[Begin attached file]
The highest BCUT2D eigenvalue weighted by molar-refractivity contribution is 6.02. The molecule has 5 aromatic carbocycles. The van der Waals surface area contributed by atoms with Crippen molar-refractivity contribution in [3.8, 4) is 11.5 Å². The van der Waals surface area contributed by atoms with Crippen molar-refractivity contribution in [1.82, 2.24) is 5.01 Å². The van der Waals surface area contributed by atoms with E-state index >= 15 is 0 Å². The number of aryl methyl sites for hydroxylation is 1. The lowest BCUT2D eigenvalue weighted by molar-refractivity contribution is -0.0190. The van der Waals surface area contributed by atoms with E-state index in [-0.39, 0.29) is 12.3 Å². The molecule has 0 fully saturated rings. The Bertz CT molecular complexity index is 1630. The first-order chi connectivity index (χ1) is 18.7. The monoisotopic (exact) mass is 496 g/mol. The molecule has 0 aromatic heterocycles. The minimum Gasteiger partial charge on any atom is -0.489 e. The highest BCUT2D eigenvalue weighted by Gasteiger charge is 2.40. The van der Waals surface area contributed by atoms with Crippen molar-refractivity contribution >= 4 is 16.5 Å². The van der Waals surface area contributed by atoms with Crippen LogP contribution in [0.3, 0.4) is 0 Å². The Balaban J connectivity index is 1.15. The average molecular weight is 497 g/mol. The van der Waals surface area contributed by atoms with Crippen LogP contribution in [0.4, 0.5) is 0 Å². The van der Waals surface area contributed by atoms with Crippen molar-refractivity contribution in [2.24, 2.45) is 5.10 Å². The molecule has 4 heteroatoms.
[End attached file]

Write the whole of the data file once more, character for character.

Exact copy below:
The highest BCUT2D eigenvalue weighted by molar-refractivity contribution is 6.02. The molecule has 5 aromatic carbocycles. The van der Waals surface area contributed by atoms with Crippen molar-refractivity contribution in [3.8, 4) is 11.5 Å². The van der Waals surface area contributed by atoms with Crippen molar-refractivity contribution in [1.82, 2.24) is 5.01 Å². The van der Waals surface area contributed by atoms with E-state index >= 15 is 0 Å². The number of aryl methyl sites for hydroxylation is 1. The lowest BCUT2D eigenvalue weighted by molar-refractivity contribution is -0.0190. The van der Waals surface area contributed by atoms with E-state index in [-0.39, 0.29) is 12.3 Å². The molecule has 0 fully saturated rings. The Bertz CT molecular complexity index is 1630. The first-order chi connectivity index (χ1) is 18.7. The monoisotopic (exact) mass is 496 g/mol. The molecule has 0 aromatic heterocycles. The minimum Gasteiger partial charge on any atom is -0.489 e. The highest BCUT2D eigenvalue weighted by Gasteiger charge is 2.40. The van der Waals surface area contributed by atoms with Crippen molar-refractivity contribution >= 4 is 16.5 Å². The van der Waals surface area contributed by atoms with Crippen LogP contribution in [0.3, 0.4) is 0 Å². The Balaban J connectivity index is 1.15. The average molecular weight is 497 g/mol. The van der Waals surface area contributed by atoms with Crippen LogP contribution in [0.4, 0.5) is 0 Å². The van der Waals surface area contributed by atoms with Crippen molar-refractivity contribution in [2.24, 2.45) is 5.10 Å². The molecule has 4 heteroatoms.